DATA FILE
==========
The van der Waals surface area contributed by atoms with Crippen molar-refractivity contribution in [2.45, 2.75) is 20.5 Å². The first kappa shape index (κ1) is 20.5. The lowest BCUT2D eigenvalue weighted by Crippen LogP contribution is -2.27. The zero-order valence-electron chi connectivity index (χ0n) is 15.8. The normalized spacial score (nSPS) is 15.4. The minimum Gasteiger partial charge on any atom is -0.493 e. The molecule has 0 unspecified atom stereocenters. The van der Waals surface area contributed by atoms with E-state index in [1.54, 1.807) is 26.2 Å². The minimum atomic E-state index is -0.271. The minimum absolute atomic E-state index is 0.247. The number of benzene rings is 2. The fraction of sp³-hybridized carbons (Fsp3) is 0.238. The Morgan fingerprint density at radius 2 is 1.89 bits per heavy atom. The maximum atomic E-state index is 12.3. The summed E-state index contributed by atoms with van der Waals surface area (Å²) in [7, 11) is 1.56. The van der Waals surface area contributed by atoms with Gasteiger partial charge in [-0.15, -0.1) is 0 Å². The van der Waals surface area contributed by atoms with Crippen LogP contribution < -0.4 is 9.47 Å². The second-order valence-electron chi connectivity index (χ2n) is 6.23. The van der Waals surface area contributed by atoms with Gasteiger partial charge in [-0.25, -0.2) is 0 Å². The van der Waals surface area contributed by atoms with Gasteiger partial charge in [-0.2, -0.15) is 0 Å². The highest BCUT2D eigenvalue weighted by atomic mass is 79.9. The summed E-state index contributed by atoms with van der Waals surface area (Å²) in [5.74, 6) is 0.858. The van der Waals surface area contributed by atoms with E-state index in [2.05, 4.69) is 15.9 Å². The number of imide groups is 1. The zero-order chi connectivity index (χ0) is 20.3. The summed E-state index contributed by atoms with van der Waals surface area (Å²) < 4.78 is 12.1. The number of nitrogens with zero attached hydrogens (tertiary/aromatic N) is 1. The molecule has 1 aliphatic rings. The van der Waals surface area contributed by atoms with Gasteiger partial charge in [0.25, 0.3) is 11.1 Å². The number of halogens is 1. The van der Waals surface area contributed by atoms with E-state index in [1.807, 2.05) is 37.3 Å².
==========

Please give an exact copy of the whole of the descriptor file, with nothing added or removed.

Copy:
The van der Waals surface area contributed by atoms with Crippen molar-refractivity contribution in [2.45, 2.75) is 20.5 Å². The first kappa shape index (κ1) is 20.5. The lowest BCUT2D eigenvalue weighted by Crippen LogP contribution is -2.27. The zero-order valence-electron chi connectivity index (χ0n) is 15.8. The normalized spacial score (nSPS) is 15.4. The minimum Gasteiger partial charge on any atom is -0.493 e. The molecule has 0 unspecified atom stereocenters. The van der Waals surface area contributed by atoms with E-state index in [1.54, 1.807) is 26.2 Å². The minimum atomic E-state index is -0.271. The minimum absolute atomic E-state index is 0.247. The number of benzene rings is 2. The fraction of sp³-hybridized carbons (Fsp3) is 0.238. The Morgan fingerprint density at radius 2 is 1.89 bits per heavy atom. The maximum atomic E-state index is 12.3. The summed E-state index contributed by atoms with van der Waals surface area (Å²) in [7, 11) is 1.56. The van der Waals surface area contributed by atoms with Gasteiger partial charge in [-0.15, -0.1) is 0 Å². The van der Waals surface area contributed by atoms with Crippen LogP contribution < -0.4 is 9.47 Å². The second-order valence-electron chi connectivity index (χ2n) is 6.23. The van der Waals surface area contributed by atoms with Gasteiger partial charge in [-0.25, -0.2) is 0 Å². The van der Waals surface area contributed by atoms with Gasteiger partial charge in [-0.2, -0.15) is 0 Å². The highest BCUT2D eigenvalue weighted by atomic mass is 79.9. The summed E-state index contributed by atoms with van der Waals surface area (Å²) in [5.74, 6) is 0.858. The van der Waals surface area contributed by atoms with E-state index in [2.05, 4.69) is 15.9 Å². The number of imide groups is 1. The zero-order chi connectivity index (χ0) is 20.3. The summed E-state index contributed by atoms with van der Waals surface area (Å²) < 4.78 is 12.1. The number of nitrogens with zero attached hydrogens (tertiary/aromatic N) is 1. The molecule has 1 aliphatic rings. The van der Waals surface area contributed by atoms with Gasteiger partial charge in [0.25, 0.3) is 11.1 Å². The number of halogens is 1. The van der Waals surface area contributed by atoms with E-state index in [1.807, 2.05) is 37.3 Å².